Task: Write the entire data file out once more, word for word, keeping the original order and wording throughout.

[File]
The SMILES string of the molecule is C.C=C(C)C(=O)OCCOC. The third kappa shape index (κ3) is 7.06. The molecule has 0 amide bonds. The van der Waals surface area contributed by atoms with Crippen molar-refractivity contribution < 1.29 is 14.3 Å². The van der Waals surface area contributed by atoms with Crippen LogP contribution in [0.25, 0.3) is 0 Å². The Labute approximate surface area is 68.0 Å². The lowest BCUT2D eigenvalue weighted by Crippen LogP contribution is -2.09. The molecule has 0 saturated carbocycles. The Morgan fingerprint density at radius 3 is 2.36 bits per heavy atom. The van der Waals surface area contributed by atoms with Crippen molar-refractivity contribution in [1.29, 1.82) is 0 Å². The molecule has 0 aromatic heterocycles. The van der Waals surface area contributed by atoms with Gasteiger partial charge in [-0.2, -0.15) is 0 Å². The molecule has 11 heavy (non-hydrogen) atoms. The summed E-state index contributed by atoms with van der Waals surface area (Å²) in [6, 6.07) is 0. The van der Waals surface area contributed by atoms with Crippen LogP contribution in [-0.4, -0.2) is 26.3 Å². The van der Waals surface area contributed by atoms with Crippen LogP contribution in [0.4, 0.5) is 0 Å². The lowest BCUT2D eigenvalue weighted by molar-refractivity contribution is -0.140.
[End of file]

The SMILES string of the molecule is C.C=C(C)C(=O)OCCOC. The third kappa shape index (κ3) is 7.06. The molecule has 0 amide bonds. The van der Waals surface area contributed by atoms with Crippen molar-refractivity contribution < 1.29 is 14.3 Å². The van der Waals surface area contributed by atoms with Crippen LogP contribution in [0.25, 0.3) is 0 Å². The Labute approximate surface area is 68.0 Å². The lowest BCUT2D eigenvalue weighted by Crippen LogP contribution is -2.09. The molecule has 0 saturated carbocycles. The Morgan fingerprint density at radius 3 is 2.36 bits per heavy atom. The van der Waals surface area contributed by atoms with Crippen molar-refractivity contribution in [1.29, 1.82) is 0 Å². The molecule has 0 aromatic heterocycles. The van der Waals surface area contributed by atoms with Gasteiger partial charge in [-0.2, -0.15) is 0 Å². The molecule has 11 heavy (non-hydrogen) atoms. The summed E-state index contributed by atoms with van der Waals surface area (Å²) in [6, 6.07) is 0. The van der Waals surface area contributed by atoms with Crippen LogP contribution in [-0.4, -0.2) is 26.3 Å². The van der Waals surface area contributed by atoms with Crippen LogP contribution in [0.4, 0.5) is 0 Å². The lowest BCUT2D eigenvalue weighted by molar-refractivity contribution is -0.140.